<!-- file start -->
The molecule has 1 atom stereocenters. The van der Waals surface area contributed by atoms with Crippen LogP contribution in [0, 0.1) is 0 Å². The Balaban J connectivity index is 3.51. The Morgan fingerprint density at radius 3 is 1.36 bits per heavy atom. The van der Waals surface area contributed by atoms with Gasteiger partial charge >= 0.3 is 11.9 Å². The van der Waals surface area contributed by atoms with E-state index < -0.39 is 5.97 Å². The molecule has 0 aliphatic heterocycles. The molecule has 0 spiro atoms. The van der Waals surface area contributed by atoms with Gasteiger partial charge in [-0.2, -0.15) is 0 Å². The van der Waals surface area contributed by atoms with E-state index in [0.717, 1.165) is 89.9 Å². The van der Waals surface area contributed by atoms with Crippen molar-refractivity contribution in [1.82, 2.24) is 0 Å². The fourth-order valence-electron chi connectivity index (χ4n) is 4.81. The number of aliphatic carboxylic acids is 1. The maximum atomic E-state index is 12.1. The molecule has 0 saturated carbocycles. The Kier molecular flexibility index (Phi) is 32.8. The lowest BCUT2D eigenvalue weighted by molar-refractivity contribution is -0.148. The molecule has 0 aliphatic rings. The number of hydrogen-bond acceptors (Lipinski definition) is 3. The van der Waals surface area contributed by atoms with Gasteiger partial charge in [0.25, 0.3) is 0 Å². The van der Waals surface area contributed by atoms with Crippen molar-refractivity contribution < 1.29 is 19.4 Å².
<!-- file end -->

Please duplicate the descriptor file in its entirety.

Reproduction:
The molecule has 1 atom stereocenters. The van der Waals surface area contributed by atoms with Crippen LogP contribution in [0, 0.1) is 0 Å². The Balaban J connectivity index is 3.51. The Morgan fingerprint density at radius 3 is 1.36 bits per heavy atom. The van der Waals surface area contributed by atoms with Gasteiger partial charge >= 0.3 is 11.9 Å². The van der Waals surface area contributed by atoms with E-state index < -0.39 is 5.97 Å². The molecule has 0 aliphatic heterocycles. The molecule has 0 spiro atoms. The van der Waals surface area contributed by atoms with Gasteiger partial charge in [-0.2, -0.15) is 0 Å². The van der Waals surface area contributed by atoms with E-state index in [0.717, 1.165) is 89.9 Å². The van der Waals surface area contributed by atoms with Crippen molar-refractivity contribution in [1.82, 2.24) is 0 Å². The fourth-order valence-electron chi connectivity index (χ4n) is 4.81. The number of aliphatic carboxylic acids is 1. The maximum atomic E-state index is 12.1. The molecule has 0 saturated carbocycles. The Kier molecular flexibility index (Phi) is 32.8. The lowest BCUT2D eigenvalue weighted by molar-refractivity contribution is -0.148. The molecule has 0 aliphatic rings. The number of hydrogen-bond acceptors (Lipinski definition) is 3. The van der Waals surface area contributed by atoms with Gasteiger partial charge in [0.25, 0.3) is 0 Å². The van der Waals surface area contributed by atoms with Crippen molar-refractivity contribution < 1.29 is 19.4 Å².